I also keep hearing variations on this idea: as boys get older they value reading less because they want to read for a practical reason, rather than just for the story. To me, getting involved in a story is a practical reason for reading, and why shouldn’t it be? Why does everything need to be value-added?  If this were true then surely boys/men wouldn’t want to watch Game of Thrones or The Walking Dead, right? I mean, they are just stories not filled with practical information (ok, I can see that some of you are silently arguing this point on The Walking Dead).

For now I can only hope that this pure love of reading – one of the deepest I’ve felt in my life – imprints on my children. If it takes hold of them as it has me, then surely nothing will stop them from reading, right?

What is a Rural Suburb? This:

I live in a rural suburb. There are a few developments in town: those are the suburbs. I live in the rural.

I live on a street where you are as likely to find stray horses as dogs.  I’ve come face-to-knee with an ox while getting my mail.

At least one guy on the street mows his lawn by goat.

In my neighborhood I hear gun shots regularly. Not crime-y gun shots; merely my neighbors hunting their endless acreage, celebrating raucously, or helping an injured farm animal along from its misery. If someone ever really does get shot around here, no one will call the cops because we’re all used to it.

I live in a place that ministers to its own. If tragedy occurs, the whole community donates, helps, gives. Even if we don’t know each other it’s what we do. I have seen it in action and it’s beautiful.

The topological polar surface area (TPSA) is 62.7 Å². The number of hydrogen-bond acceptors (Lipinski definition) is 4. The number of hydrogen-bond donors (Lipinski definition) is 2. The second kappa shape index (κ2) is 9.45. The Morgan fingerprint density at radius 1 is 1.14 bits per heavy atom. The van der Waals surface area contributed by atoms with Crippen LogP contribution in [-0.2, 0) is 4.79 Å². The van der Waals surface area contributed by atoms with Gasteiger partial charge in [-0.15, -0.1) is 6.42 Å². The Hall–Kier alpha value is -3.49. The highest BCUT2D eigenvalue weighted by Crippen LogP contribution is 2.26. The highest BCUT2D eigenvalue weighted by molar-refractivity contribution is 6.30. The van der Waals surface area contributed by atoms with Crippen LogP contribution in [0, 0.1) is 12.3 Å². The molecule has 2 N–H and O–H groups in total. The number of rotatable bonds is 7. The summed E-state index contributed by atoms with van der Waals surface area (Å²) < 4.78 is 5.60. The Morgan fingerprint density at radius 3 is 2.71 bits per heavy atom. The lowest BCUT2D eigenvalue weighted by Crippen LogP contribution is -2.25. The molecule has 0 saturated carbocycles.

Last year a huge tree fell from our property blocking the road and our driveway while we were on vacation. Strangers cut that bitch up so we could get drive into the driveway. An electrician from town that I’d never met was up on a ladder with a headlamp at 11:00 at night checking out the wires that had been ripped from my house. These kind of people are my people.

I live in a place where we are still considered “the new family” after 11 years.

People around here have a lot of land, a lot of trees and a lot of privacy. I literally have no idea what my next door neighbor looks like.

I share my yard (and deck and garage) with a plethora of species. Once I saw a deer that had just given birth in my backyard nursing her newborn. We have a quail that spends a week here each spring, and resident rabbits, hawks and fisher cats.

I live in a town with a nasty heroin/opioid epidemic.

My neighbors across the street consist of at least 5 siblings, houses all in a row, living in land passed down through their family for generations. I don’t think any of them has a job. They are in a family feud and call the cops on each other regularly. Obviously, these are the same neighbors that shoot the guns.

You can find a million dollar home in my town. You can also find a one room shack made out of tin. Some people live in the woods at the end of my road – because they prefer it.

If I want to go to Target, a mall, a clothing store, Starbucks, or a fancy restaurant, I have to drive for a minimum of 30 minutes.

We live on the East side of the Connecticut River and every time I come into our valley, every single time I come to the four-corners where my town starts, I swear I can breathe a little easier. Everything looks prettier, seems slower. When I get a full-frontal amazing sunset every night from my kitchen window while cooking dinner, and while I have coffee on my deck looking out over the field of wildlife, I know that there’s nowhere else I’d rather live. People come to places like this to relax, or have a little vacation. It’s where I always live. And for that I am grateful.

When Spring is Very Cold

This is one of the true, yet magical, stories of my life: the first time I saw Adam I was sitting on the floor in his living room. I could see the staircase from where I was and he descended in slow motion. He was wearing khaki cargo shorts and a button down short sleeved plaid shirt, with Birkenstock sandals.  More likely they were imitations. Time stopped for a minute and I had this clear thought: here is my future. And I was right.

He asked my name and I told him, I guess, because he was saying “Eliza, Eliza” all slow and nice and it was the best pronunciation I ever heard.  We talked all night.